Your answers: 1. 2. 3.
7. 8. 9. 10. Part III. Read the following passage and choose the correct answer to each of the following questions (A, B, C or D). Write your answer in the numbered space given below. (5.0 points) Although noise, commonly defined as unwanted sound, is a widely recognized form of pollution, it
is very difficult to measure because the discomfort experienced by different individuals is highly
subjective and, therefore, variable. Exposure to lower levels of noise may be slightly irritating, whereas
exposure to higher levels may actually cause hearing loss. Particularly in congested urban areas, the noise
produced as a by-product of our advancing technology causes physical and psychological harm but it also
detracts from the quality of life for those exposed to it.
Unlike the eyes, which can be covered by the eyelids against strong light, the ear has no lid, and is,
therefore, always open and vulnerable; noise penetrates without protection. Noise causes effects that the
hearer cannot control and to which the body never becomes accustomed. Loud noises instinctively signal
danger to any organism with a hearing mechanism, including human beings. In response, heartbeat and
respiration accelerate, blood vessels constrict, functioning brought about the flow of adrenaline released
in response to fear, and some of these responses persist even longer than the noise, occasionally as long as
thirty minutes after the sound has ceased.
Because noise is unavoidable in a complex, industrial society, we are constantly responding in the
same ways that we would respond to danger. Recently, researchers have concluded that noise and our
response may be much more than an annoyance. It may be a serious threat to physical and psychological
health and well-being, causing damage not only to the ear and brain but also to the heart and stomach. We
have long known that hearing loss is America’s number one nonfatal health problem, but now we are
learning that some of us with heart disease and ulcers may be victims of noise as well. Investigations on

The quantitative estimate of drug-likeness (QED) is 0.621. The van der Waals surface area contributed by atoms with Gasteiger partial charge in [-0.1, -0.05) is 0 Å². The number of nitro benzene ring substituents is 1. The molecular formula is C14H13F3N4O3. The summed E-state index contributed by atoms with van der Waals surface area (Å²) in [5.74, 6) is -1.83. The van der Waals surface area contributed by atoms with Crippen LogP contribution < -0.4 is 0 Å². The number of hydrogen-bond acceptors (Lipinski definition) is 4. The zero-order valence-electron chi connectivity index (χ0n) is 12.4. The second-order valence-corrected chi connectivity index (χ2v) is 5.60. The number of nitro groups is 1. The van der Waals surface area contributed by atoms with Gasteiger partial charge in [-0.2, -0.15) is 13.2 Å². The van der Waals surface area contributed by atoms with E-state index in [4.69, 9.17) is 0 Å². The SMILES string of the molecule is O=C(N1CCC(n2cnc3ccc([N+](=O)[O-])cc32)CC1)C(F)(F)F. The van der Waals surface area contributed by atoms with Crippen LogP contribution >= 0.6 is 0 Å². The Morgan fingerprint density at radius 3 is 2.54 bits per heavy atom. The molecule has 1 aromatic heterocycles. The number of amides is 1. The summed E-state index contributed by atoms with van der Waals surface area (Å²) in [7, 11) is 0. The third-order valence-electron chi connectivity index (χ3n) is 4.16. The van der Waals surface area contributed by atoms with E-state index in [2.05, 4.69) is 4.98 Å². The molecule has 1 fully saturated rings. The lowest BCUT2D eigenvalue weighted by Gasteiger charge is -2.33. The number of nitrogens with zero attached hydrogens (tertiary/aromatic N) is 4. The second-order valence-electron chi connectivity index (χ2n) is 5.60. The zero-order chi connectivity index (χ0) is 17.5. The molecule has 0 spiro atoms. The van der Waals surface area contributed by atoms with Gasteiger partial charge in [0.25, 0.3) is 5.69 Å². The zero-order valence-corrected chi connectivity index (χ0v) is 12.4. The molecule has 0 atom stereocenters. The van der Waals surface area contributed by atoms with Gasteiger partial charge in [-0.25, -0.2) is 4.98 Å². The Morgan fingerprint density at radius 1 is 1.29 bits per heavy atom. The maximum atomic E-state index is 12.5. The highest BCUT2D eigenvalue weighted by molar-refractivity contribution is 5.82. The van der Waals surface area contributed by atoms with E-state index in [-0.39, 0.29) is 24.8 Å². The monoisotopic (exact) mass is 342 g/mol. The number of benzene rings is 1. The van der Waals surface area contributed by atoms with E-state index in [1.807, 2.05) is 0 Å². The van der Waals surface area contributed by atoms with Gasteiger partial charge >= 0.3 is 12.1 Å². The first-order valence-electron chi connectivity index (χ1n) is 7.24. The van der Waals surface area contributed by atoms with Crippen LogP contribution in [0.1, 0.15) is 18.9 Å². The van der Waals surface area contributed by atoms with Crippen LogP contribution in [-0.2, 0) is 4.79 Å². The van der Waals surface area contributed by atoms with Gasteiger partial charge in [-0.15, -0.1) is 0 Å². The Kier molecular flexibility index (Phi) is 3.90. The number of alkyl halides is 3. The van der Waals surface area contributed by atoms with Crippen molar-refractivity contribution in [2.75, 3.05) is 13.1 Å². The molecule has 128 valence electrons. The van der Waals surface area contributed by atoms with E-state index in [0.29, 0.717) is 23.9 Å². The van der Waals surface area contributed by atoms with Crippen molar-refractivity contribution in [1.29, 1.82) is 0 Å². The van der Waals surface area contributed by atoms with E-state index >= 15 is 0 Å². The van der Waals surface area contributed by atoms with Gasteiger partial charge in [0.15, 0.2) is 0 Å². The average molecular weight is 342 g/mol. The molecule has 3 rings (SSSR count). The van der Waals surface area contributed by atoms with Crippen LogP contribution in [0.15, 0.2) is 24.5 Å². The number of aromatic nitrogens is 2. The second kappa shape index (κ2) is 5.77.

human subjects have demonstrated that babies are affected by noise even before they are born. Fetuses
exposed to noise tend to be overactive, they cry easily, and they are more sensitive to gastrointestinal
problems after birth. In addition, the psychological effect of noise is very important. Nervousness,
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irritability, tension, and anxiety increase affect the quality of rest during sleep, and the efficiency of
activities during working hours, as well as the way that we interact with one another.
1. Which of the following is the author’s main point?
A. Hearing loss is America’s number one nonfatal health problem.
B. Loud noises signal danger.
C. Noise may pose a serious threat to our physical and psychological health.
D. The ear is not like they eye.
2. Why is noise difficult to measure?
A. All people do not respond to it in the same way.
B. It causes hearing loss.
C. It is unwanted
D. People become accustomed to it.
3. According to the passage, people respond to loud noises in the same way that they respond to ______.
4. Which of the following is closest in meaning to “accelerate” in the passage?
5. It can be inferred from this passage that the eye ______.
A. responds to fear
B. enjoys greater protection than the ear
C. increases functions
D. is damaged by noise